There’s a Luddism implicit in the claim that technology in general, and video games specifically, are partially responsible for the decline modern children’s mental wellbeing. Kids are surprisingly adaptable – more so than adults – and they tend to take new advances in stride, only losing that ability as they age. Computing has fundamentally and wonderfully altered the way we live our lives. Adults are the ones who are freaked out by that, not children.

Kids do need time to just be kids. The thing is, in this day and age that means spending some time with sedentary, screen-based entertainment. And the truth is that though it’s sedentary in the sense that you’re sitting, it’s hardly passive. The imagination and reasoning centers of the brain are profoundly engaged when playing video games, which encourage players to assess information and make quick, informed decisions. There’s no doubt that games are a workout for the brain – much more than other sedentary, screen-based entertainments. And we’re seeing a lot of games these days that aren’t even sedentary: Dance Dance Revolution, EyeToy stuff, Guitar Hero and so forth. Properly leveraged, some video games may even get pudgy kids to exercise.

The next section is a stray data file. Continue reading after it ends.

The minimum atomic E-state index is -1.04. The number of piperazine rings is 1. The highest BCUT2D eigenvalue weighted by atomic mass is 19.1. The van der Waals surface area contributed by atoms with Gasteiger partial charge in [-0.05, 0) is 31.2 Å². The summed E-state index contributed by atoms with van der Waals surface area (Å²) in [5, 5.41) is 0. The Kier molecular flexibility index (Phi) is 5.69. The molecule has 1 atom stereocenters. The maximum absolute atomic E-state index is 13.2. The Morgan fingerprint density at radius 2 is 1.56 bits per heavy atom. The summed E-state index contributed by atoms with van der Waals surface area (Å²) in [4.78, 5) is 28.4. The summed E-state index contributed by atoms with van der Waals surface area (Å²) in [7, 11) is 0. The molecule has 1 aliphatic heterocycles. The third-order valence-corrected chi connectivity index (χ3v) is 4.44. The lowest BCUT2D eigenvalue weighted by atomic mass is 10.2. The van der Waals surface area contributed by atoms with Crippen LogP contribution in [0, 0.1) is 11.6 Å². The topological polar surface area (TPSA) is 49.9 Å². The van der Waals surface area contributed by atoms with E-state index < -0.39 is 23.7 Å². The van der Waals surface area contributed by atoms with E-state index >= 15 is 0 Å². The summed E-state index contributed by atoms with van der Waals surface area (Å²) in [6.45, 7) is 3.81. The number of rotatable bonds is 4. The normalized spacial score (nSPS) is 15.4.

Which is not to say that video games should supplant all the other important trappings of childhood. This is, as usual, where parents come into the equation. Everything a child does, not just their game-playing time, should be observed and regulated to a certain degree by an authority figure. Children, being children, have no ability to manage their own time and no particular desire to do so. I’m not saying that moms and dads should tack a daily schedule to the fridge (“1:30 – 3:30: Cops and Robbers with the neighbor’s kid”), but they should make a point to ensure that their children are exposed more or less evenly to all the things that children need exposure to, like sunshine, friends and milk.

So when the letter-writers proclaim that “sedentary, screen-based entertainment” is somehow part of an evil machination to undo childhood, they’re saying more about themselves than about their concern for young people. I’d wager that many of these people don’t like video games because they have never played them, or are overly influenced by misleading media reports about the supposed danger and meaninglessness of games. When they say children need to “play,” what they mean is that children should be allowed to play only on their terms.

Which to me sounds a lot like the rigid, high-pressure childhood structures that the letter supposedly rails against. Being a child is hard these days; soon we’ll be facing young adults of a generation weaned on internet porn, schooled by standardized tests rather than teachers and, yes, exposed to more realistic depictions of violence than previous generations of the modern age. Frankly, we should examine childhood and make some changes, because it’s becoming increasingly unpleasant and un-educational. But if we’re going to fix things, fix what’s broke, not what makes a tempting target for ignorant vitriol.
by Matt Sakey (IGDA)